The number 1,000 appears in the Bible some 50 times. In terms of time, 1,000 is a ‘millenia’ and when referring to quantity, the number conveys the immensity of the thing in question without the totality of it. In health and development, research has shown that the first 1,000 days of life are what UNICEF call’s the ‘brain’s window of opportunity’ where the future health of an individual is largely set and can either set a child on the path to wellbeing or to a life of morbidity and early mortality. The first thousand days are are immensely important for the totality of one’s life and that is why health and development agencies focus their investments in those first 1,000 days. So how do we apply this to a spiritual practice?
The Yoga Sutra of Patanjali advises:
Practice becomes firmly grounded when well attended to for a long time, without break and in all earnestness
In some Buddhist traditions, 1,000 repetitions of a practice is the magic figure at which one becomes an adept.
In some traditions, it takes ten years to even begin to walk the path. So, let’s not get carried away with pats on the back just yet. We have another 9,000 days to tackle!
My friend and much admired colleague Alicia once reminded me that we are in such a fast paced world that we often don’t pause to take a moment to reflect and appreciate our accomplishments before we move on to the next challenge. And although I am inclined to continue to push the envelope by explicitly adding new practices, it is a joy to reach the first 1,000 days that have firmly grounded us in the practice. This has been the heart, soul and mind’s ‘window of opportunity’ to become attuned to a higher vibration, develop new neural pathways for positive emotions and for the practice to become habitual.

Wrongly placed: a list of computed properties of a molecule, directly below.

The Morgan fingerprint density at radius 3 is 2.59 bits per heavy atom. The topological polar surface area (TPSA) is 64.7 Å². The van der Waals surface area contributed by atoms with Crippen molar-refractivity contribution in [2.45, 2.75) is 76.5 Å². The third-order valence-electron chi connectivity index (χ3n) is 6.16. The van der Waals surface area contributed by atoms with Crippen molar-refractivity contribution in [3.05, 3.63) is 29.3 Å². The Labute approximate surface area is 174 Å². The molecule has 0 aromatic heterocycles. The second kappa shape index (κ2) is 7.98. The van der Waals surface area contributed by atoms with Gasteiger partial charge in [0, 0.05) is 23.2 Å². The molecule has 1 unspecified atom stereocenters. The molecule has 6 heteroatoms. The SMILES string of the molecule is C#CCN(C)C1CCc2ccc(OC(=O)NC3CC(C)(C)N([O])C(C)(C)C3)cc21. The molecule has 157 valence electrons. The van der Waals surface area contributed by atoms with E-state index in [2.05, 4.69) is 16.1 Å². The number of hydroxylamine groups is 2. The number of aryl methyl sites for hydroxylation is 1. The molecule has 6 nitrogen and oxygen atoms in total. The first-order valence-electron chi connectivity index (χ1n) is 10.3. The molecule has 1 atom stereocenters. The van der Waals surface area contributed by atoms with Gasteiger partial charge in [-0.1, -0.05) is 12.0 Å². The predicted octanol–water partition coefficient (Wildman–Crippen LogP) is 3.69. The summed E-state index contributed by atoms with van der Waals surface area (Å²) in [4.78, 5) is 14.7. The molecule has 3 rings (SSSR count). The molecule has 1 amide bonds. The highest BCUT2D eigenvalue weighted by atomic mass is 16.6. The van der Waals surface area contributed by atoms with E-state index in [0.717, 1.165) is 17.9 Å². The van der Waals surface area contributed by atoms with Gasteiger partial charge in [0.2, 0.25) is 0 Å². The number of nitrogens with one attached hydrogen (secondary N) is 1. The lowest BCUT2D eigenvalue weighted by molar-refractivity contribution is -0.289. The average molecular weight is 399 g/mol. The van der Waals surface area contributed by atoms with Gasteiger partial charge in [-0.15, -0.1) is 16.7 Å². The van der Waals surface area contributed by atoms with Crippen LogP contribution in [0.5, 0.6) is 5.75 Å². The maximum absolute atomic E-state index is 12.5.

In the first 1,000 days of Gratitude practice, we organically added joy as a by-product of gratitude and then came to see that a sense of abundance led us to want to give back to the world in service. A sense of connection with others when we looked to be of service in the world grew into our concept of looking for a sense of Oneness in our lives. After the first year of practice, we moved to a weekly post and started to look for meaning in our experience. Without being explicit, this has become a fifth practice.
Meaning as I define it, is the symbolic value we give to our experience. It is the sense we make of the chaos of our lives. It is the thread of narrative that we write out of our daily experience and which helps us to know who we are, to be in awe of our place in creation and to discover our values in this lifetime. Meaning then, is no small thing. It tells us the why of what we are doing. We can find meaning in times that are good as well as those that are full of sorrow. As we reach upwards to spirit with Gratitude and Joy, we reach into our depths of soulfulness with Oneness and Meaning.
Related to the concept of meaning is living with a sense of Purpose. Purpose, as I define it, is living in alignment with our values and using our gifts to translate those values into action with the intent to create a positive impact in the world. Happiness scholars argue that having and working towards a sense of Purpose is one of the key ingredients to creating a life of Meaning. And so, the two are inextricably lined and as we formally add the search for Meaning to our practices, we will add working towards a sense of Purpose, as well.